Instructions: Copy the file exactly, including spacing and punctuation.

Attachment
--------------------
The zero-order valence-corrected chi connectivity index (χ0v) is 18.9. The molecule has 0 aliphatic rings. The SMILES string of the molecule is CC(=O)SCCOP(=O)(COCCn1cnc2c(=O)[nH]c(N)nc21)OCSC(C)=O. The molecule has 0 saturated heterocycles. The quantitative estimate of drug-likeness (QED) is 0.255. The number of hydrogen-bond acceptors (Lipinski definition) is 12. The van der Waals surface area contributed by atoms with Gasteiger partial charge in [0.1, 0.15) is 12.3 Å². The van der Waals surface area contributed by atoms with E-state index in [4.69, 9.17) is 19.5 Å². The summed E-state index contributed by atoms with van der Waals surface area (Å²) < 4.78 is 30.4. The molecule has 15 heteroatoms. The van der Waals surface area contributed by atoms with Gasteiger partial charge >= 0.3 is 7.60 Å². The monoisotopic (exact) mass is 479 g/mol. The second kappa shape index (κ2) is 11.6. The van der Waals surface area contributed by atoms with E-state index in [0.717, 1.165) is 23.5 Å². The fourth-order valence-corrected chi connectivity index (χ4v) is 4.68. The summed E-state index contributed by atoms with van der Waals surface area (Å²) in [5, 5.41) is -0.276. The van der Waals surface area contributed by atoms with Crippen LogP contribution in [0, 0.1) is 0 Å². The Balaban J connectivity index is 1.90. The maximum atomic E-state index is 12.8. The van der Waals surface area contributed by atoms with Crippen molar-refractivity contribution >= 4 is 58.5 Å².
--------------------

The zero-order valence-corrected chi connectivity index (χ0v) is 18.9. The molecule has 0 aliphatic rings. The SMILES string of the molecule is CC(=O)SCCOP(=O)(COCCn1cnc2c(=O)[nH]c(N)nc21)OCSC(C)=O. The molecule has 0 saturated heterocycles. The quantitative estimate of drug-likeness (QED) is 0.255. The number of hydrogen-bond acceptors (Lipinski definition) is 12. The van der Waals surface area contributed by atoms with Gasteiger partial charge in [0.1, 0.15) is 12.3 Å². The van der Waals surface area contributed by atoms with E-state index in [4.69, 9.17) is 19.5 Å². The summed E-state index contributed by atoms with van der Waals surface area (Å²) < 4.78 is 30.4. The molecule has 15 heteroatoms. The van der Waals surface area contributed by atoms with Gasteiger partial charge >= 0.3 is 7.60 Å². The monoisotopic (exact) mass is 479 g/mol. The second kappa shape index (κ2) is 11.6. The van der Waals surface area contributed by atoms with E-state index in [0.717, 1.165) is 23.5 Å². The fourth-order valence-corrected chi connectivity index (χ4v) is 4.68. The summed E-state index contributed by atoms with van der Waals surface area (Å²) in [5, 5.41) is -0.276. The van der Waals surface area contributed by atoms with Crippen LogP contribution in [0, 0.1) is 0 Å². The Balaban J connectivity index is 1.90. The maximum atomic E-state index is 12.8. The van der Waals surface area contributed by atoms with Crippen molar-refractivity contribution >= 4 is 58.5 Å².